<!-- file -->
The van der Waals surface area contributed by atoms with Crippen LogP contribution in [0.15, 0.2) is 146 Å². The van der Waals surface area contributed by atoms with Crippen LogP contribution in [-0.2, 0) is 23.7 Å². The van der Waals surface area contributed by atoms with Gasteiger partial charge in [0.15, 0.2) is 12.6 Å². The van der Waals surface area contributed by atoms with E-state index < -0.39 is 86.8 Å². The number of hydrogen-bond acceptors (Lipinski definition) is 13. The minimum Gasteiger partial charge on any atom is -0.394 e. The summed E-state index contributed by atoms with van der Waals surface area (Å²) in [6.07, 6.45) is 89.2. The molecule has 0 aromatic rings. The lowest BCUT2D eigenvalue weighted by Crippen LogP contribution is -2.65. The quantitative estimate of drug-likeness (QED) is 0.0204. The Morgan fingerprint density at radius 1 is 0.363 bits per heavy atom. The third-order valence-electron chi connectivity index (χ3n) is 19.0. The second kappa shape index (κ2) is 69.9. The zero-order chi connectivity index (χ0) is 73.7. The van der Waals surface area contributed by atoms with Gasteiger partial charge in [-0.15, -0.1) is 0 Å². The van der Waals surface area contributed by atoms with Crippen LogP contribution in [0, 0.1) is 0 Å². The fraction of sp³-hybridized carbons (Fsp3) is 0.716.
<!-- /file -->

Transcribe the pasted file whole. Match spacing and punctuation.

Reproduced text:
The van der Waals surface area contributed by atoms with Crippen LogP contribution in [0.15, 0.2) is 146 Å². The van der Waals surface area contributed by atoms with Crippen LogP contribution in [-0.2, 0) is 23.7 Å². The van der Waals surface area contributed by atoms with Gasteiger partial charge in [0.15, 0.2) is 12.6 Å². The van der Waals surface area contributed by atoms with E-state index < -0.39 is 86.8 Å². The number of hydrogen-bond acceptors (Lipinski definition) is 13. The minimum Gasteiger partial charge on any atom is -0.394 e. The summed E-state index contributed by atoms with van der Waals surface area (Å²) in [6.07, 6.45) is 89.2. The molecule has 0 aromatic rings. The lowest BCUT2D eigenvalue weighted by Crippen LogP contribution is -2.65. The quantitative estimate of drug-likeness (QED) is 0.0204. The Morgan fingerprint density at radius 1 is 0.363 bits per heavy atom. The third-order valence-electron chi connectivity index (χ3n) is 19.0. The second kappa shape index (κ2) is 69.9. The zero-order chi connectivity index (χ0) is 73.7. The van der Waals surface area contributed by atoms with Gasteiger partial charge in [-0.15, -0.1) is 0 Å². The van der Waals surface area contributed by atoms with Crippen LogP contribution in [0, 0.1) is 0 Å². The fraction of sp³-hybridized carbons (Fsp3) is 0.716.